"And in being that selfish I must have disappointed people, and all my regrets are about disappointing people—as a friend, as a lover, being a letdown. Cooks. That explains why a lot of us go into the business in the first place. In there, there was something you could control, a way you could feel good about yourself."

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Bourdain may have had enough regret for the wrongs he felt he had committed that it made sense he spent the better part of the last two decades looking to get lost in plain sight, traveling 200 days out of the year.

He's described the feeling of being an anonymous helmeted head on a scooter in search of a good meal "pure joy."

Travel Channel

"Am I searching, am I seeking, am I always looking for something more?" Bourdain told the Wall Street Journal just months before his death. "Yes! I do this for no other reason."

Asked if he planned to seek more balance, he quipped, "Too late for that. I think about it. I aspire to it. I feel guilty about it. I yearn for it. Balance? I f--king wish."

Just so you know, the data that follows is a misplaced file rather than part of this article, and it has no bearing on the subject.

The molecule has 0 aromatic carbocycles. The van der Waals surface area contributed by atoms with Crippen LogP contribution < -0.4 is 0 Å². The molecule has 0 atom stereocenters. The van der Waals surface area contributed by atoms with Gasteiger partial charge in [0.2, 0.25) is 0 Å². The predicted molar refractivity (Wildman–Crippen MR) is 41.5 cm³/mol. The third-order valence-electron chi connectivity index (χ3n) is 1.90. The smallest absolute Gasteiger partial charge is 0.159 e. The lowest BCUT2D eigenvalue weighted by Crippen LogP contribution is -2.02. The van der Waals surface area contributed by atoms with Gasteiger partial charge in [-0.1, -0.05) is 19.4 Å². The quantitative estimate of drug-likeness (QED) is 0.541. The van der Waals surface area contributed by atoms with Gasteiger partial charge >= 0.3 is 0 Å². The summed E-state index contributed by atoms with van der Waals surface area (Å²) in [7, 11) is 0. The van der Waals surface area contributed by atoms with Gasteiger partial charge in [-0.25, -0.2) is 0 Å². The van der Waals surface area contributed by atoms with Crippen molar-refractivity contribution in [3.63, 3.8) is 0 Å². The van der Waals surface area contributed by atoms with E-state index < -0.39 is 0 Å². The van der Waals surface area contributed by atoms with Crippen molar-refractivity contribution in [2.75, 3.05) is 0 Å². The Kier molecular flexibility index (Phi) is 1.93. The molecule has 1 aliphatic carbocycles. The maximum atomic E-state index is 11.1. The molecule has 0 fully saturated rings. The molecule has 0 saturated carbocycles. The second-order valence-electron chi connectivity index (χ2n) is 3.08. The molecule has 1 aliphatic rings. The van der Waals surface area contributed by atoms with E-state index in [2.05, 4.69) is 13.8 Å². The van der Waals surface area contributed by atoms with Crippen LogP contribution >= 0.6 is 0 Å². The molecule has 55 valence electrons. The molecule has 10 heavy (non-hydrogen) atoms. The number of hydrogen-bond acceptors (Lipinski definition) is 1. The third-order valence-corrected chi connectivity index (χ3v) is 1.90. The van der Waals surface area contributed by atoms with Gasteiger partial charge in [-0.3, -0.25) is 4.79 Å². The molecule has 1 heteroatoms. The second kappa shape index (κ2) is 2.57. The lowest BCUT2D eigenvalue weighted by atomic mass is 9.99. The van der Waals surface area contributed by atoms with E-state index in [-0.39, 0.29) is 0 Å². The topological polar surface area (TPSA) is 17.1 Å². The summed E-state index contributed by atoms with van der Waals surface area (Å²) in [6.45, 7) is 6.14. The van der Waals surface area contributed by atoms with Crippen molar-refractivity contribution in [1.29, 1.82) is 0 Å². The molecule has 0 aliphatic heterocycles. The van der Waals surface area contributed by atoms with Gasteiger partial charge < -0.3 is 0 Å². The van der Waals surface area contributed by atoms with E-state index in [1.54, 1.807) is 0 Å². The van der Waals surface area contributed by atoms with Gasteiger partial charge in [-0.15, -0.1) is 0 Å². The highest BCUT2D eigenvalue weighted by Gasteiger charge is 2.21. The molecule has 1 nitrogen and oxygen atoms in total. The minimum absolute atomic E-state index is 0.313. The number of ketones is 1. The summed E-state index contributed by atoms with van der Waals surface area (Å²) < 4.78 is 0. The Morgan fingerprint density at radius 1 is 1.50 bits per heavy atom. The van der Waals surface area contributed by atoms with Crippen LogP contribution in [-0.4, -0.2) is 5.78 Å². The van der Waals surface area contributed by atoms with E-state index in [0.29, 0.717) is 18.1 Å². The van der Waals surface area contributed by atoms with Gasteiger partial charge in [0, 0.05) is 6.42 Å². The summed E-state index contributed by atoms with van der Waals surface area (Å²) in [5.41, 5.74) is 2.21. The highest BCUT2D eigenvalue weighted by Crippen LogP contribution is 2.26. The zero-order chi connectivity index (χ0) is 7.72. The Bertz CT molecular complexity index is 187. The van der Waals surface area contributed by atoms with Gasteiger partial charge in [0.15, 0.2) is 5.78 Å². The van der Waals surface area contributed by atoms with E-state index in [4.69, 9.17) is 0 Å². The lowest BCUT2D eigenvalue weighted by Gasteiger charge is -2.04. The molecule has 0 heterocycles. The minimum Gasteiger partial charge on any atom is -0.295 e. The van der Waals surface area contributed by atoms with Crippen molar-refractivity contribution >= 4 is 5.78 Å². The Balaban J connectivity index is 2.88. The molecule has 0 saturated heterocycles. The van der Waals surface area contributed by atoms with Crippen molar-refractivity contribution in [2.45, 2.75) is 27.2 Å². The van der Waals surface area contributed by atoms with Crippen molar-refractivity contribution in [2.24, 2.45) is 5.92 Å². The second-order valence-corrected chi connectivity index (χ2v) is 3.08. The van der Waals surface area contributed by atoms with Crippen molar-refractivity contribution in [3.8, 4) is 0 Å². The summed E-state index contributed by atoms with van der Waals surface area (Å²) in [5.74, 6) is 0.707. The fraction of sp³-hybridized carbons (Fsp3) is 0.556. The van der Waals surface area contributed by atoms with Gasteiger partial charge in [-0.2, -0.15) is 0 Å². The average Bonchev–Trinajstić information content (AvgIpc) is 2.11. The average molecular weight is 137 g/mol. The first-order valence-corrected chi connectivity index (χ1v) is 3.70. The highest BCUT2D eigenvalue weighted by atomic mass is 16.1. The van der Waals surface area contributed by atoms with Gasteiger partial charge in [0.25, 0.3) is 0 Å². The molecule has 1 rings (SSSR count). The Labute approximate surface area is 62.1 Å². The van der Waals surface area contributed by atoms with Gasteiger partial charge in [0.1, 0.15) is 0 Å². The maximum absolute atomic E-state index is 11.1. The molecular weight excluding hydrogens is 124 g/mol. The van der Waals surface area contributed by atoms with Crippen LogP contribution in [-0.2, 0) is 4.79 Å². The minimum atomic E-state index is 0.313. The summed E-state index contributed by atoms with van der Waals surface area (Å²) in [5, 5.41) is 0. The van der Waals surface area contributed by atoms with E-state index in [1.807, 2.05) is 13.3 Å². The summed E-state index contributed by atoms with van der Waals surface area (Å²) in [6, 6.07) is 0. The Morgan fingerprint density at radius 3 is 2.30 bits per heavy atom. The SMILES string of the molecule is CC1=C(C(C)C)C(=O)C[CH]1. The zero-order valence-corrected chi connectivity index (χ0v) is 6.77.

Yet at the same time, he was crazy about his now-16-year-old daughter, Ariane. His family-friendly 2016 cookbook Appetites, co-written with Laurie Woolever, was inspired by the sort of food he liked to make for his then-9-year-old.

"I guess my whole life, as much as I might have wanted a child for the reason that everybody wants one, I always recognized that at no point until I was 50 was I old enough or up to the job," the told The Takeout. "I thought, you know what, I not only really want a child, but at this point, finally in my life, I think I'm up to the job and I'm the type of person who could do the job well and I'm financially prepared to look after a child."

At the time, Ariane definitely sounded like a chip off the old block. 

"She's a very harsh critic," Bourdain said proudly. "You know, I put a tiny tiny little bit of nutmeg in my macaroni and cheese and she did not enjoy that. She called me on it right away."

He told the New Yorker, "I'm shocked by how happy my daughter is. I don't think I'm deluding myself. I know I'm a loving father...Do I wish sometimes that, in an alternative universe, I could be the patriarch, always there? Tons of kids? Grandkids running around? Yes. And it looks good to me. But I'm pretty sure I'm incapable of it."

This story was originally published on Friday, June 8, 2018 at 11:51 a.m. PT.